Why soft plastics are so good for walleye

Over the past several years I have preached about using soft plastics for walleye fishing. Today, as live bait becomes more inconvenient (it still works great) because of regulations, it’s sometimes easier to just hit the lake with a handful of plastic baits and not have to worry about keeping your bait alive or getting into trouble.

My introduction to using soft plastics for walleye, mostly on a jig head, but sometimes on a drop-shot rig, came from all the time I spend bass fishing. As a youngster I caught all kinds of walleyes on my bass baits and then as I started guiding and fishing all over the region, I continued to catch walleyes on my bass baits.
Eventually, I pretty well stopped using live bait at all, except for the odd guide trip maybe with really inexperienced anglers or in tough weather conditions. At this point, I can’t remember the last time I had meat in my boat.

We are spoiled because we have excellent walleye fishing on Lake of the Woods and Rainy Lake, as well as countless other waterbodies across Sunset Country so it’s usually not too difficult to find fish to catch. I try to follow the seasonal movements of walleyes, starting shallower, near spawning areas early in the season, then progressing towards main lake structure as we get later in the season.

Soft plastic baits like these small swimbaits rigged up a jig head work great for walleyes throughout the open water season.

There are a few keys to finding success using soft plastics. These are just some things that I think are important to know, not only for the walleye anglers out there but for anglers that use soft baits for any species.

The most important thing for me is the baits must be rigged nice and straight on your jig head or hook. That means no bends, kinks or balled-up parts in the plastic. If the baits are not straight, they’ll spin and twirl, and not look natural. They’ll also twist the heck out of your line. So always make sure the baits are nice and straight.

I also like to super glue my baits on the jigs. This prolongs the life of the baits significantly and then if you get a bite and miss the fish, your bait is not going to be pulled down on the jig, so you might get another shot from the same fish or another one from a school. All you need is a drop or two of glue on the collar of the jig and it will hold your bait up really well.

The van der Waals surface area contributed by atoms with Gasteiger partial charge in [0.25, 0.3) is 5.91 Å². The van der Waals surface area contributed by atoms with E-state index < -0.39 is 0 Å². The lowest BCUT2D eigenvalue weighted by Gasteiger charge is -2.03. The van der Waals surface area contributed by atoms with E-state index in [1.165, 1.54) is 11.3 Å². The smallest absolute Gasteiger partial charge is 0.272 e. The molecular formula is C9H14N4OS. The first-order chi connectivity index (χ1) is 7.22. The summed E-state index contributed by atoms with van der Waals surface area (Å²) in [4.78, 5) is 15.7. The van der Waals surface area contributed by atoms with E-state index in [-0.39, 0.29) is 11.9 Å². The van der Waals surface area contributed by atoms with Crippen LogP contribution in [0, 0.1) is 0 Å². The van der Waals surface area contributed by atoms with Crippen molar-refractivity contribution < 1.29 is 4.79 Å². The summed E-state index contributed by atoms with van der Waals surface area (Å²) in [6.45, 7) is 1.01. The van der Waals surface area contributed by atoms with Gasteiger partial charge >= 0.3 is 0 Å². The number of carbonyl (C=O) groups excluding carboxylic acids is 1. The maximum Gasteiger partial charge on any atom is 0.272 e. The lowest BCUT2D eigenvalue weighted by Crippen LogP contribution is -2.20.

When it comes to fishing the soft baits, there are two styles of baits that I use most often. I like bottom contact baits like a Ned rig and I also like minnow imitating baits like a jerkshad or swimbait that I’ll reel slowly through the water column.

Sometimes you have to let the fish tell you what they want. Some days, you just have to get your bait near the walleyes and they’ll race over and grab it. Some days, shaking a Ned rig on the bottom is the best tactic, while other days, they like you to snap the bait along the bottom, creating a reaction bite as the bait speeds by the fish. If you have electronics, you can watch your bait on your electronics and see how fish react to your bait as you fish. Otherwise, it’s trial and error to see what they want most each day you’re on the water.

As far as choosing colours, my attitude is that finding fish and putting your bait in front of fish is the more important than the colour, but we have all experienced those days in the boat when our friend has what seems to be the hot colour. These preferences can change daily as well. I like to use natural colours for the most part, choosing natural minnow imitating or white shades for the minnow baits and green pumpkin or brown shades for the bottom baits, to imitate crayfish.